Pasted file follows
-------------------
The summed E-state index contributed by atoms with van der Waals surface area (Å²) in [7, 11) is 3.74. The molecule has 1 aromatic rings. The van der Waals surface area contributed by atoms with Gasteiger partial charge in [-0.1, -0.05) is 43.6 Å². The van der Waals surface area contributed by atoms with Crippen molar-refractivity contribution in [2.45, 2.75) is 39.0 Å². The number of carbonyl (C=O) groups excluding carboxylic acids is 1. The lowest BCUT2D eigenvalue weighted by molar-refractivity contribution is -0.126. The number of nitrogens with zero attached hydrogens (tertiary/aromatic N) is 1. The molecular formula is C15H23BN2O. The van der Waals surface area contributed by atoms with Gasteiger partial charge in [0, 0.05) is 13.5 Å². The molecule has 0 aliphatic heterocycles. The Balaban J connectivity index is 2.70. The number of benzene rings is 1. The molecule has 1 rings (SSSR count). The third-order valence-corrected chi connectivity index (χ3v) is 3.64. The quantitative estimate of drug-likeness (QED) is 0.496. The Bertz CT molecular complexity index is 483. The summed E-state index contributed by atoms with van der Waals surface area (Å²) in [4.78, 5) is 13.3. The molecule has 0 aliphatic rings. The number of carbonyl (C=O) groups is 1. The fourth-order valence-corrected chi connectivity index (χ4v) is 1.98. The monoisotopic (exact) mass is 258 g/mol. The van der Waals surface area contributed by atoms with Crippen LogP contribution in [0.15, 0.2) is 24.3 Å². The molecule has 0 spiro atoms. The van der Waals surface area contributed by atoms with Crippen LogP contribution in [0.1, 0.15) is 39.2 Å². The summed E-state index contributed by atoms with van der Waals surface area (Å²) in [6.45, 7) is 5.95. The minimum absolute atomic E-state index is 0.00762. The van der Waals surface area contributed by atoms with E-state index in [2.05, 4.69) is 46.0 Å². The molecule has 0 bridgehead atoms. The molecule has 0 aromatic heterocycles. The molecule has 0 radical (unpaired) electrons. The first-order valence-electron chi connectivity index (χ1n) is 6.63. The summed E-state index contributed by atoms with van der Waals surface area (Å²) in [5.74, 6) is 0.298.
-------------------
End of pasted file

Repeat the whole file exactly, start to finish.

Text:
The summed E-state index contributed by atoms with van der Waals surface area (Å²) in [7, 11) is 3.74. The molecule has 1 aromatic rings. The van der Waals surface area contributed by atoms with Gasteiger partial charge in [-0.1, -0.05) is 43.6 Å². The van der Waals surface area contributed by atoms with Crippen molar-refractivity contribution in [2.45, 2.75) is 39.0 Å². The number of carbonyl (C=O) groups excluding carboxylic acids is 1. The lowest BCUT2D eigenvalue weighted by molar-refractivity contribution is -0.126. The number of nitrogens with zero attached hydrogens (tertiary/aromatic N) is 1. The molecular formula is C15H23BN2O. The van der Waals surface area contributed by atoms with Gasteiger partial charge in [0, 0.05) is 13.5 Å². The molecule has 0 aliphatic heterocycles. The Balaban J connectivity index is 2.70. The number of benzene rings is 1. The molecule has 1 rings (SSSR count). The third-order valence-corrected chi connectivity index (χ3v) is 3.64. The quantitative estimate of drug-likeness (QED) is 0.496. The Bertz CT molecular complexity index is 483. The summed E-state index contributed by atoms with van der Waals surface area (Å²) in [4.78, 5) is 13.3. The molecule has 0 aliphatic rings. The number of carbonyl (C=O) groups is 1. The fourth-order valence-corrected chi connectivity index (χ4v) is 1.98. The monoisotopic (exact) mass is 258 g/mol. The van der Waals surface area contributed by atoms with Crippen LogP contribution in [0.15, 0.2) is 24.3 Å². The molecule has 0 spiro atoms. The van der Waals surface area contributed by atoms with Crippen LogP contribution in [0.1, 0.15) is 39.2 Å². The summed E-state index contributed by atoms with van der Waals surface area (Å²) in [6.45, 7) is 5.95. The minimum absolute atomic E-state index is 0.00762. The van der Waals surface area contributed by atoms with E-state index in [2.05, 4.69) is 46.0 Å². The molecule has 0 bridgehead atoms. The molecule has 0 aromatic heterocycles. The molecule has 0 radical (unpaired) electrons. The first-order valence-electron chi connectivity index (χ1n) is 6.63. The summed E-state index contributed by atoms with van der Waals surface area (Å²) in [5.74, 6) is 0.298.